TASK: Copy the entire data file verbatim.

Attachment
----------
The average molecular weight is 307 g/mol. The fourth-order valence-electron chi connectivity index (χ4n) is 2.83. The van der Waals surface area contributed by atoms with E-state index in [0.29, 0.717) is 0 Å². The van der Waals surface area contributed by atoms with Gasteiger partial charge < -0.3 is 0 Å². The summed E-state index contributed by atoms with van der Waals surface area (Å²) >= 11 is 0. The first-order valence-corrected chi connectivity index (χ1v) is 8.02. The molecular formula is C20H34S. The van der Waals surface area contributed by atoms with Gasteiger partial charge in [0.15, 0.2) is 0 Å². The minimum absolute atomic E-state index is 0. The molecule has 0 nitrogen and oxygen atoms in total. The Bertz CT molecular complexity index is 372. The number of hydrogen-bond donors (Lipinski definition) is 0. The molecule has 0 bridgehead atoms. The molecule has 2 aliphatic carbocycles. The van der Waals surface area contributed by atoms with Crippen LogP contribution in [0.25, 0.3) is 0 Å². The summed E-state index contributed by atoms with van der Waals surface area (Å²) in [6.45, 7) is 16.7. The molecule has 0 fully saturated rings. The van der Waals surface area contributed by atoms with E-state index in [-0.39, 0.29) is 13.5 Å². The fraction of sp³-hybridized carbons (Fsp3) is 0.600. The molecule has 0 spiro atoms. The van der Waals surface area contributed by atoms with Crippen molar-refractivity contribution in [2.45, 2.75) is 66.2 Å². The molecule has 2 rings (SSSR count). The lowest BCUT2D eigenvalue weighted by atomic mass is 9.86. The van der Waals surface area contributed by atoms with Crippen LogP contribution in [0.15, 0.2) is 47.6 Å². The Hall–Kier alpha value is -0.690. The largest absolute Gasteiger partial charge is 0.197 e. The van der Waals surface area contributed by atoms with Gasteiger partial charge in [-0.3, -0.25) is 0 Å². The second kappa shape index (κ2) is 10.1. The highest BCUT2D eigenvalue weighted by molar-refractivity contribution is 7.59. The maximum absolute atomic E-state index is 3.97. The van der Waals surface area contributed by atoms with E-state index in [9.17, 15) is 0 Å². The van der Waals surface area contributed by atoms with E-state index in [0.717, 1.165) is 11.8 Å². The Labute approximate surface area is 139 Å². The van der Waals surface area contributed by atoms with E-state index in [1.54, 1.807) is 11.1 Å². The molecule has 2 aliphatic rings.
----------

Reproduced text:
The average molecular weight is 307 g/mol. The fourth-order valence-electron chi connectivity index (χ4n) is 2.83. The van der Waals surface area contributed by atoms with E-state index in [0.29, 0.717) is 0 Å². The van der Waals surface area contributed by atoms with Gasteiger partial charge < -0.3 is 0 Å². The summed E-state index contributed by atoms with van der Waals surface area (Å²) >= 11 is 0. The first-order valence-corrected chi connectivity index (χ1v) is 8.02. The molecular formula is C20H34S. The van der Waals surface area contributed by atoms with Gasteiger partial charge in [0.15, 0.2) is 0 Å². The minimum absolute atomic E-state index is 0. The molecule has 0 nitrogen and oxygen atoms in total. The Bertz CT molecular complexity index is 372. The number of hydrogen-bond donors (Lipinski definition) is 0. The molecule has 0 bridgehead atoms. The molecule has 2 aliphatic carbocycles. The van der Waals surface area contributed by atoms with Crippen LogP contribution in [0.25, 0.3) is 0 Å². The summed E-state index contributed by atoms with van der Waals surface area (Å²) in [6.45, 7) is 16.7. The molecule has 0 fully saturated rings. The van der Waals surface area contributed by atoms with E-state index in [-0.39, 0.29) is 13.5 Å². The fraction of sp³-hybridized carbons (Fsp3) is 0.600. The molecule has 0 spiro atoms. The van der Waals surface area contributed by atoms with Crippen molar-refractivity contribution in [2.45, 2.75) is 66.2 Å². The molecule has 2 rings (SSSR count). The lowest BCUT2D eigenvalue weighted by atomic mass is 9.86. The van der Waals surface area contributed by atoms with Crippen LogP contribution in [0.15, 0.2) is 47.6 Å². The Hall–Kier alpha value is -0.690. The largest absolute Gasteiger partial charge is 0.197 e. The van der Waals surface area contributed by atoms with Gasteiger partial charge in [-0.3, -0.25) is 0 Å². The second kappa shape index (κ2) is 10.1. The highest BCUT2D eigenvalue weighted by molar-refractivity contribution is 7.59. The maximum absolute atomic E-state index is 3.97. The van der Waals surface area contributed by atoms with E-state index in [9.17, 15) is 0 Å². The van der Waals surface area contributed by atoms with E-state index in [0.717, 1.165) is 11.8 Å². The Labute approximate surface area is 139 Å². The van der Waals surface area contributed by atoms with E-state index in [1.54, 1.807) is 11.1 Å². The molecule has 2 aliphatic rings.